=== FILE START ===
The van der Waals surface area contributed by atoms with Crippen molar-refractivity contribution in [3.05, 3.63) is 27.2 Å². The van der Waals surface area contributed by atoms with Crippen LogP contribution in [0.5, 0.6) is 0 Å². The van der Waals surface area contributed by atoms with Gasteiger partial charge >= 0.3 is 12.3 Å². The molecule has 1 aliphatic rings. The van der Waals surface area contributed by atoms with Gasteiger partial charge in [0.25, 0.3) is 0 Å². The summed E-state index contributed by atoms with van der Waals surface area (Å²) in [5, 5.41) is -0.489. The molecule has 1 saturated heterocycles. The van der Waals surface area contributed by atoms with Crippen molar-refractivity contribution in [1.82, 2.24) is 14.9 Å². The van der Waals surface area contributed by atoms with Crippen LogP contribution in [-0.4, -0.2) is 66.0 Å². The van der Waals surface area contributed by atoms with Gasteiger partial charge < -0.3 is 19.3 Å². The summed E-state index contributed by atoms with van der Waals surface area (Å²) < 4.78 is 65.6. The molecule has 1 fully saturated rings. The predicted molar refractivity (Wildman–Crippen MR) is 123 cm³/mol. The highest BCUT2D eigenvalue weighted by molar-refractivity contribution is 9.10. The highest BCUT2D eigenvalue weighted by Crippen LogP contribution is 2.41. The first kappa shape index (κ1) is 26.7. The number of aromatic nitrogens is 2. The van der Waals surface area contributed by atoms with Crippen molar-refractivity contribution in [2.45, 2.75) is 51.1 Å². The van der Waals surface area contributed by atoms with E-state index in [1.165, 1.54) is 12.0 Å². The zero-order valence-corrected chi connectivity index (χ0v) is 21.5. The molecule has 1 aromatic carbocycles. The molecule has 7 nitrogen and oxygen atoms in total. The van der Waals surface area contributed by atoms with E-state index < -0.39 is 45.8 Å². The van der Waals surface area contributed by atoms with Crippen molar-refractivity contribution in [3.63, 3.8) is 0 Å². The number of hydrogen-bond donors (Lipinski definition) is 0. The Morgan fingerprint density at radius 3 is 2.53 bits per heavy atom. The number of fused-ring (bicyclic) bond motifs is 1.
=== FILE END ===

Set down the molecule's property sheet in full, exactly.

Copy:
The van der Waals surface area contributed by atoms with Crippen molar-refractivity contribution in [3.05, 3.63) is 27.2 Å². The van der Waals surface area contributed by atoms with Crippen LogP contribution in [0.5, 0.6) is 0 Å². The van der Waals surface area contributed by atoms with Gasteiger partial charge >= 0.3 is 12.3 Å². The molecule has 1 aliphatic rings. The van der Waals surface area contributed by atoms with Gasteiger partial charge in [0.25, 0.3) is 0 Å². The summed E-state index contributed by atoms with van der Waals surface area (Å²) in [5, 5.41) is -0.489. The molecule has 1 saturated heterocycles. The van der Waals surface area contributed by atoms with Crippen molar-refractivity contribution in [1.82, 2.24) is 14.9 Å². The van der Waals surface area contributed by atoms with Crippen LogP contribution in [-0.4, -0.2) is 66.0 Å². The van der Waals surface area contributed by atoms with Gasteiger partial charge < -0.3 is 19.3 Å². The summed E-state index contributed by atoms with van der Waals surface area (Å²) < 4.78 is 65.6. The molecule has 1 fully saturated rings. The predicted molar refractivity (Wildman–Crippen MR) is 123 cm³/mol. The highest BCUT2D eigenvalue weighted by molar-refractivity contribution is 9.10. The highest BCUT2D eigenvalue weighted by Crippen LogP contribution is 2.41. The first kappa shape index (κ1) is 26.7. The number of aromatic nitrogens is 2. The van der Waals surface area contributed by atoms with Crippen molar-refractivity contribution in [2.45, 2.75) is 51.1 Å². The van der Waals surface area contributed by atoms with E-state index in [1.165, 1.54) is 12.0 Å². The zero-order valence-corrected chi connectivity index (χ0v) is 21.5. The molecule has 1 aromatic carbocycles. The molecule has 7 nitrogen and oxygen atoms in total. The van der Waals surface area contributed by atoms with E-state index < -0.39 is 45.8 Å². The van der Waals surface area contributed by atoms with Crippen molar-refractivity contribution in [3.63, 3.8) is 0 Å². The number of hydrogen-bond donors (Lipinski definition) is 0. The Morgan fingerprint density at radius 3 is 2.53 bits per heavy atom. The number of fused-ring (bicyclic) bond motifs is 1.